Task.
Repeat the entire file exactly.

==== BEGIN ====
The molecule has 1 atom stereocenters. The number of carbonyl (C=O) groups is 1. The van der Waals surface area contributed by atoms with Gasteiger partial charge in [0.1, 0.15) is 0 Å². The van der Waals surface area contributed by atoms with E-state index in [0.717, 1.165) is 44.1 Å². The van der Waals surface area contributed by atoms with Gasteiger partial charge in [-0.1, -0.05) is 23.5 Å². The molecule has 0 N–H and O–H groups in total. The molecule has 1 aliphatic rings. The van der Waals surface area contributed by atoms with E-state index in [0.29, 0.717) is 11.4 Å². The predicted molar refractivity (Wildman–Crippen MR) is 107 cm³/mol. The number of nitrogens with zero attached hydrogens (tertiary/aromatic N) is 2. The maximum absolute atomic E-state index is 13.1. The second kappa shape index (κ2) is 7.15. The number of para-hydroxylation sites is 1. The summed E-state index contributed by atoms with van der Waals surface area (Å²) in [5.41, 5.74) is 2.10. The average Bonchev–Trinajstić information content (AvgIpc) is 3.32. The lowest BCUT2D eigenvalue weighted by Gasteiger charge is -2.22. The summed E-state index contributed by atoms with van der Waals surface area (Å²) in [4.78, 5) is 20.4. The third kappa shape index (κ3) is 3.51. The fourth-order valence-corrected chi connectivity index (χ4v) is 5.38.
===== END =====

The molecule has 1 atom stereocenters. The number of carbonyl (C=O) groups is 1. The van der Waals surface area contributed by atoms with Gasteiger partial charge in [0.1, 0.15) is 0 Å². The van der Waals surface area contributed by atoms with E-state index in [0.717, 1.165) is 44.1 Å². The van der Waals surface area contributed by atoms with Gasteiger partial charge in [-0.1, -0.05) is 23.5 Å². The molecule has 0 N–H and O–H groups in total. The molecule has 1 aliphatic rings. The van der Waals surface area contributed by atoms with E-state index in [0.29, 0.717) is 11.4 Å². The predicted molar refractivity (Wildman–Crippen MR) is 107 cm³/mol. The number of nitrogens with zero attached hydrogens (tertiary/aromatic N) is 2. The maximum absolute atomic E-state index is 13.1. The second kappa shape index (κ2) is 7.15. The number of para-hydroxylation sites is 1. The summed E-state index contributed by atoms with van der Waals surface area (Å²) in [5.41, 5.74) is 2.10. The average Bonchev–Trinajstić information content (AvgIpc) is 3.32. The lowest BCUT2D eigenvalue weighted by Gasteiger charge is -2.22. The summed E-state index contributed by atoms with van der Waals surface area (Å²) in [4.78, 5) is 20.4. The third kappa shape index (κ3) is 3.51. The fourth-order valence-corrected chi connectivity index (χ4v) is 5.38.